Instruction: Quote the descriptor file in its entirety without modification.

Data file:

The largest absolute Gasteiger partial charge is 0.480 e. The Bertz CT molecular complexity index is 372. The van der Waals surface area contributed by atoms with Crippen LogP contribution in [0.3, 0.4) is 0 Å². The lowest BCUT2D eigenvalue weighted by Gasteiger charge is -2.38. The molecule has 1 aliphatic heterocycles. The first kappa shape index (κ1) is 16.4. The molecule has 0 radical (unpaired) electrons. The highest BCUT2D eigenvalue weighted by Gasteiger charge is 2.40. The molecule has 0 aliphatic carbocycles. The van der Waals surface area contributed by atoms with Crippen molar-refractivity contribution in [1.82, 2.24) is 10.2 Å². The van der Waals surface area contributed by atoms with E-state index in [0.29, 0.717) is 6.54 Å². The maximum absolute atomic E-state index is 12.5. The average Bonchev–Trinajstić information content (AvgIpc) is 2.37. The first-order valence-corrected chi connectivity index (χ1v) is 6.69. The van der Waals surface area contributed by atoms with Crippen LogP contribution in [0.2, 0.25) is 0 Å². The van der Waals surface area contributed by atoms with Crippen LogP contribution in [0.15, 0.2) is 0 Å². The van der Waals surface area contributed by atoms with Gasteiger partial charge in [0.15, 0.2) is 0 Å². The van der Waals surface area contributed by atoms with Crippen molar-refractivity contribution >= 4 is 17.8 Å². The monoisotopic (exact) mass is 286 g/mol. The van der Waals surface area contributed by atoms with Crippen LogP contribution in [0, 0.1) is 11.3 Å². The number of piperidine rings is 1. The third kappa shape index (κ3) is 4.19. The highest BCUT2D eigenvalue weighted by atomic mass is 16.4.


The largest absolute Gasteiger partial charge is 0.480 e. The Bertz CT molecular complexity index is 372. The van der Waals surface area contributed by atoms with Crippen LogP contribution in [0.3, 0.4) is 0 Å². The lowest BCUT2D eigenvalue weighted by Gasteiger charge is -2.38. The molecule has 1 aliphatic heterocycles. The first kappa shape index (κ1) is 16.4. The molecule has 0 radical (unpaired) electrons. The highest BCUT2D eigenvalue weighted by Gasteiger charge is 2.40. The molecule has 0 aliphatic carbocycles. The van der Waals surface area contributed by atoms with Crippen molar-refractivity contribution in [1.82, 2.24) is 10.2 Å². The van der Waals surface area contributed by atoms with E-state index in [0.29, 0.717) is 6.54 Å². The maximum absolute atomic E-state index is 12.5. The average Bonchev–Trinajstić information content (AvgIpc) is 2.37. The first-order valence-corrected chi connectivity index (χ1v) is 6.69. The van der Waals surface area contributed by atoms with Crippen LogP contribution in [0.2, 0.25) is 0 Å². The van der Waals surface area contributed by atoms with Crippen LogP contribution in [0.15, 0.2) is 0 Å². The van der Waals surface area contributed by atoms with Gasteiger partial charge in [0.15, 0.2) is 0 Å². The van der Waals surface area contributed by atoms with Crippen molar-refractivity contribution >= 4 is 17.8 Å². The monoisotopic (exact) mass is 286 g/mol. The van der Waals surface area contributed by atoms with Crippen LogP contribution in [0, 0.1) is 11.3 Å². The number of piperidine rings is 1. The third kappa shape index (κ3) is 4.19. The highest BCUT2D eigenvalue weighted by atomic mass is 16.4.